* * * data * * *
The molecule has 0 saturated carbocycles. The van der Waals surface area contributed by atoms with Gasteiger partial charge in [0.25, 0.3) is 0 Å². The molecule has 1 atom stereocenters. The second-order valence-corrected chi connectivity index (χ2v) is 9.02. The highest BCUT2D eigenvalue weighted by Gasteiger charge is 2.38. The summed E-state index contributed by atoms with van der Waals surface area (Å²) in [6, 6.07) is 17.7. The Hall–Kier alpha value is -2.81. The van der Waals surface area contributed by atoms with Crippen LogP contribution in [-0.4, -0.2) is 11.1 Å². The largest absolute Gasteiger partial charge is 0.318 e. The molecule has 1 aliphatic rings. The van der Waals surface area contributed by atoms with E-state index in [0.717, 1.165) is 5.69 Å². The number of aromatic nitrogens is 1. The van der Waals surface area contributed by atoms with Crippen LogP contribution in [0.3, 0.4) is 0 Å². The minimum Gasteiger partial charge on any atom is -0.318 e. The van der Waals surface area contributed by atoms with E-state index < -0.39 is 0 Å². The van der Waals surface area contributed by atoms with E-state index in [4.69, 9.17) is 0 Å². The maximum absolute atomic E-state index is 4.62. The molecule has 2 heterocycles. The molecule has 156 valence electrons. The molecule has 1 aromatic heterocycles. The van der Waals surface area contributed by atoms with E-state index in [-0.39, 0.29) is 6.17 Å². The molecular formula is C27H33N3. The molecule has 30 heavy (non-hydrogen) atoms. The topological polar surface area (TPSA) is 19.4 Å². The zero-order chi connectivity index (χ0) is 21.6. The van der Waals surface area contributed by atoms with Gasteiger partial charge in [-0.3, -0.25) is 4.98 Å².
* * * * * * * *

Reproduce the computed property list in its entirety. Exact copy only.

The molecule has 0 saturated carbocycles. The van der Waals surface area contributed by atoms with Gasteiger partial charge in [0.25, 0.3) is 0 Å². The molecule has 1 atom stereocenters. The second-order valence-corrected chi connectivity index (χ2v) is 9.02. The highest BCUT2D eigenvalue weighted by Gasteiger charge is 2.38. The summed E-state index contributed by atoms with van der Waals surface area (Å²) in [6, 6.07) is 17.7. The Hall–Kier alpha value is -2.81. The van der Waals surface area contributed by atoms with Crippen LogP contribution in [-0.4, -0.2) is 11.1 Å². The largest absolute Gasteiger partial charge is 0.318 e. The molecule has 1 aliphatic rings. The van der Waals surface area contributed by atoms with E-state index in [0.717, 1.165) is 5.69 Å². The number of aromatic nitrogens is 1. The van der Waals surface area contributed by atoms with Crippen LogP contribution in [0.3, 0.4) is 0 Å². The minimum Gasteiger partial charge on any atom is -0.318 e. The van der Waals surface area contributed by atoms with E-state index < -0.39 is 0 Å². The van der Waals surface area contributed by atoms with E-state index in [4.69, 9.17) is 0 Å². The maximum absolute atomic E-state index is 4.62. The molecule has 2 heterocycles. The molecule has 156 valence electrons. The molecule has 1 aromatic heterocycles. The van der Waals surface area contributed by atoms with E-state index in [-0.39, 0.29) is 6.17 Å². The molecular formula is C27H33N3. The molecule has 30 heavy (non-hydrogen) atoms. The topological polar surface area (TPSA) is 19.4 Å². The zero-order chi connectivity index (χ0) is 21.6. The van der Waals surface area contributed by atoms with Gasteiger partial charge in [-0.3, -0.25) is 4.98 Å².